ANSWER: You have asked some interesting questions about the 'lost sheep' parable (also referred to as the 'good shepherd') in Matthew 18. First, however, we need to define what a parable is. A parable is not intended to portray a real life situation but is a simple story told to make a point. Although also found in Luke 15, let us take a brief look at what Christ said in Matthew's version.
12. What do you think? If a man has a hundred sheep and one of them has gone astray, does he not leave the ninety-nine on the mountains and search for the one that went astray? 13. And if he finds it, truly I say to you, he rejoices over it more than over the ninety-nine that did not go astray. 14. Likewise, it is not the will of your Father Who is in heaven that one of these little ones should perish (Matthew 18:12 - 14, HBFV)
Jesus opens his parable by asking what should a good shepherd do if one of the animals in his flock is lost (Matthew 18:12). He answers his own question by stating the keeper of the flock would leave the 99 sheep that he has and pursue the one that strayed. When the sheep is found the shepherd is said to be happier at finding it than the fact that the rest of the flock was not lost (verse 13).
The main characters of this story are used only as an analogy that tie human emotions and logic to the emotions and logic of God to help us better understand how He thinks.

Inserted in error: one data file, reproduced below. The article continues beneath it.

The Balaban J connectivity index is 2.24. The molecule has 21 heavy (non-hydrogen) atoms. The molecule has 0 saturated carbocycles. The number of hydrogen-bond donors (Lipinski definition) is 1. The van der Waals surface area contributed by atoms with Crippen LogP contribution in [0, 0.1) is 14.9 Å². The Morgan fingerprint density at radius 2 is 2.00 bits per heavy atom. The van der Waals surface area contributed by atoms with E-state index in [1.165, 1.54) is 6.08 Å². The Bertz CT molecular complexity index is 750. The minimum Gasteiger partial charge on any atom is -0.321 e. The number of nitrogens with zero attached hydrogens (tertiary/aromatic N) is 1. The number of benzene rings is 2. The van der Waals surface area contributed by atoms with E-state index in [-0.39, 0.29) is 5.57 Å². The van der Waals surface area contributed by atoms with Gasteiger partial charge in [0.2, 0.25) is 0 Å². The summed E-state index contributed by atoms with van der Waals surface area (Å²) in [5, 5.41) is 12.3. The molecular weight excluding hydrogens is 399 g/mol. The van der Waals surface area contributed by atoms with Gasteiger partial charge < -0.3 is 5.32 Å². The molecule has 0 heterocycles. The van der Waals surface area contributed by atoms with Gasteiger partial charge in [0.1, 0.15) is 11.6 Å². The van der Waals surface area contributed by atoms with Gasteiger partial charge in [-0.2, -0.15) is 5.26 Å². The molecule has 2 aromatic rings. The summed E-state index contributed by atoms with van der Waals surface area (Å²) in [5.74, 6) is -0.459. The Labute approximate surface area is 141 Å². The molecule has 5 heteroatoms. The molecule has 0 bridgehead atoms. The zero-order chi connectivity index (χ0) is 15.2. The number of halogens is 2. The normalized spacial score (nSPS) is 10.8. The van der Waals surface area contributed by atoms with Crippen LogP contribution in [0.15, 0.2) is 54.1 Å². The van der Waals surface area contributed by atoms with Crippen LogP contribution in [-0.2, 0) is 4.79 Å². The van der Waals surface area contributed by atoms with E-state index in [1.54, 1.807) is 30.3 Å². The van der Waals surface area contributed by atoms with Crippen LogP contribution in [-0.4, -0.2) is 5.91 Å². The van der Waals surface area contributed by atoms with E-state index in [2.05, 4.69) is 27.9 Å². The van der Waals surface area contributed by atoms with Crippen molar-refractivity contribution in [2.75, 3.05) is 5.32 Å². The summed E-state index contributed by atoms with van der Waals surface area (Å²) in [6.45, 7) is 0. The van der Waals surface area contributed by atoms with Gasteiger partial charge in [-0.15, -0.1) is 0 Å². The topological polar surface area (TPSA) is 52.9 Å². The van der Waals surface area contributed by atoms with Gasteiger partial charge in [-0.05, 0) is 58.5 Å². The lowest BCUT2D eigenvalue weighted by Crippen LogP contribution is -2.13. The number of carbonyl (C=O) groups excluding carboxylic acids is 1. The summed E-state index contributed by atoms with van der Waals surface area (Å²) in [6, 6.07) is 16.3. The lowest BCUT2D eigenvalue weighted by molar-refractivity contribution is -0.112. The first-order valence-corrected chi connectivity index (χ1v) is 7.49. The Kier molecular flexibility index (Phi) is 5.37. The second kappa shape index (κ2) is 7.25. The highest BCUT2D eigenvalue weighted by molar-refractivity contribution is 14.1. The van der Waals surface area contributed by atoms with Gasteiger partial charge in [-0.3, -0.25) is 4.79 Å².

The parable does not present a real life situation. In the real world, one would want to know the details of how ninety-nine animals were to be protected while the shepherd was gone. Adding such detail to the story, however, would serve no tangible purpose. Even in today's world, the herdsman would call a friend or family member to watch over the flock if he expected to be gone for an extended period. Or perhaps the shepherd knows the area where the sheep are grazing to be safe for the few hours he would be gone. If the herd would be in danger, he probably would not leave all of them to search for just one. These mundane details, however, do nothing to teach the lesson intended and as such are not included in the parable.
I do not know if you have read Aesop's Fables, such as the story of the race between the tortoise and the hare (rabbit), but that is a non-Biblical example of a parable. On the surface, this story in not a reflection of what happens in the real world, as hares (rabbits) and tortoises not only do not speak to each other, they do not compete against each other in races. The purpose of the story, however, is to teach the lesson that steadfast progress and hard work sometimes are better than raw speed in achieving a goal.
The purpose of the Good Shepherd or Lost Sheep parable is stated in verse 14 of Matthew 18. God, because His existence is the essence of perfect love, desires all those whom he has called to enter into his kingdom. The 'little ones' he is primarily referring to are those people who are new believers in Christ.